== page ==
Now that the somewhat frantic days of Christmas and New Year are behind us these long, warm summer day’s s may be the perfect time for you to organize something you’ve long wished for – a beautiful portrait of your family.

I’ve been photographing family portraits for around 30 years and enjoy it as much today as I did when I started my journey in photography. It’s a collaborative process and I take very seriously my mission to preserve the intimacy and the joy of the day.

Being able to see the light and catch the moment is part of the essence of photography

During the month of January, 2010 I’m offering a very special service. For a single, upfront fee I’II make great photographs of your family (group shots, kids and parents in a range of combinations), select what I feel to be the best ones, process them and send them to you on a CD, within 5 days of the original photography session. You are then able to print the photographs yourself, where and whenever suits you. The offer is equally valid if you’d prefer the session be dedicated to the kids or your newborn child.

For more information please click on the tab titled Family Portraits on the left hand side of the home page. You’ll find the information you need in an article titled Special Offer for January 2010.

Should you have any questions feel free to contact me by email at info@blueskyphotography.com.au

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Glenn Guy, Blue Sky Photography

Portrait Photography of Your Family

 

Alice with Doll #2_BW

Leica R8 camera and Leica 90mm Summicron-R series lens with Kodak Professional Ektachrome 100VS film

 

 

A Life Contained

A Life Contained

Leica R8 camera and Leica 90mm f2 Summicron lens with Kodak Portra 160 Professional film

I photographed this gentleman while on an outing with the Leica Society, a camera club based in the Melbourne suburb of Canterbury. While I’ve attended many camera clubs as a judge or guest speaker, the Leica Society is the only club where I was registered as an active member. Unfortunately, a full work schedule stopped me attending meetings and outings, which is a shame as the members were a great bunch of people.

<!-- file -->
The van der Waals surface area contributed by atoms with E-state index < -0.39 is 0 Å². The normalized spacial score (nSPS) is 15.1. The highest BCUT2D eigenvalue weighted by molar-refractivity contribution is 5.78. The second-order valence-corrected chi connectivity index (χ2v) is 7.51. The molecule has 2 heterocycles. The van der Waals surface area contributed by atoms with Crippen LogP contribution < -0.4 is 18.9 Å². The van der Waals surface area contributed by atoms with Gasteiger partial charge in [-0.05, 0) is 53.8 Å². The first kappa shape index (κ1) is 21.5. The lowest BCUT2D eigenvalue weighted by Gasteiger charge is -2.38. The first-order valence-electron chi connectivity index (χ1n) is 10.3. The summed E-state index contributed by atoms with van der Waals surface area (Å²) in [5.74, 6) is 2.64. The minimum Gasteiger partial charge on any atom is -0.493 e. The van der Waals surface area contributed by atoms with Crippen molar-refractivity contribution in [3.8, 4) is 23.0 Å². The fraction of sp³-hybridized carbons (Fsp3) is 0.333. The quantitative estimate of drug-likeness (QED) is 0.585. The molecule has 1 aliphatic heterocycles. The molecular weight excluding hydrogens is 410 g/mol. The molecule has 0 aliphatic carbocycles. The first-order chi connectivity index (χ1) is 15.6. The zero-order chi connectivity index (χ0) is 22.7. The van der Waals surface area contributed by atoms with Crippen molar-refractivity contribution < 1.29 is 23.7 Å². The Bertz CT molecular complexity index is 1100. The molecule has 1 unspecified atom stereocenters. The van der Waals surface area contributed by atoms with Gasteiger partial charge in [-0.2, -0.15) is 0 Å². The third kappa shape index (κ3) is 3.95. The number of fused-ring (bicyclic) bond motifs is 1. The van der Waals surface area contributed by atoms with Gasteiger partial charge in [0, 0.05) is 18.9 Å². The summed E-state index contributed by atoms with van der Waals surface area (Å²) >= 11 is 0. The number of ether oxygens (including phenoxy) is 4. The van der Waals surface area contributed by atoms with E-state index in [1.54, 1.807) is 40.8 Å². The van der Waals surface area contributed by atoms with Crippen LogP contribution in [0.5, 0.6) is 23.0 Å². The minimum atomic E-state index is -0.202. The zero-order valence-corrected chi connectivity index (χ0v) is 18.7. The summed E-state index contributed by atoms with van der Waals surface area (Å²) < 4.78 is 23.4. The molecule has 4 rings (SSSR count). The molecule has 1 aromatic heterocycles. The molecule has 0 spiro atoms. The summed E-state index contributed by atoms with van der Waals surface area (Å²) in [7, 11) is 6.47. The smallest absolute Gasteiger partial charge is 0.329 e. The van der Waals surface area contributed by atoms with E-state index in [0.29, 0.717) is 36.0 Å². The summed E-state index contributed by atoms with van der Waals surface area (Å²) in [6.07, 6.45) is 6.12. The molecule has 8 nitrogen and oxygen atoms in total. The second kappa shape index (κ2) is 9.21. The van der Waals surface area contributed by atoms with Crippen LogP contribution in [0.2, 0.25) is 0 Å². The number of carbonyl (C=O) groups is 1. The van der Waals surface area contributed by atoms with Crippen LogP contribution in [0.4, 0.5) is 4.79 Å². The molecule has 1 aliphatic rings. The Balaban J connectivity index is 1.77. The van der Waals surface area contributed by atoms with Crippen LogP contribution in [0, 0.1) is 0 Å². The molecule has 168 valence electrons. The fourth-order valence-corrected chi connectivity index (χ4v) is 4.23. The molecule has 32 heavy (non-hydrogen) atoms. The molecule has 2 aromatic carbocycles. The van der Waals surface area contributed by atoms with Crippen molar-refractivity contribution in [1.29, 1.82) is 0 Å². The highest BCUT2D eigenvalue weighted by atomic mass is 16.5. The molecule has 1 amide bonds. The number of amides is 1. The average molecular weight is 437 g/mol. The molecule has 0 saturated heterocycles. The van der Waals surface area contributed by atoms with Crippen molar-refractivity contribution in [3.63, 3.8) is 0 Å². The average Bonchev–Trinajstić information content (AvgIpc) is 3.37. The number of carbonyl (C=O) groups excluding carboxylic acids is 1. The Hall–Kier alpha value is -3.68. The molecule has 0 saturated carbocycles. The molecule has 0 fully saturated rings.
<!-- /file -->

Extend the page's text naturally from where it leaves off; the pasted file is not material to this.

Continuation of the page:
My impression of the above subject was of a kind, wise soul who had seen a great deal during his long life. I concentrated the composition on his face and allowed the texture of his face and beard to dominate. I feel that the warm tone I’ve applied to the image helps illustrate his humanity.

And then there’s that eye. The intensity of his gaze drew my attention, as it did that of the camera. It’s a key focal point within the image. If you were to divide the image up into a grid by drawing 3 equally spaced lines from top to bottom and from left to right you’d notice that his open eye sits close to the intersection of two of those lines. Placing a key element or focal point 1/3 of the way across the X and Y-axis is a great way of adding extra emphasis to it.

After scanning the original color negative was processed in Adobe Camera RAW and Photoshop CS4.

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Glenn Guy, Blue Sky Photography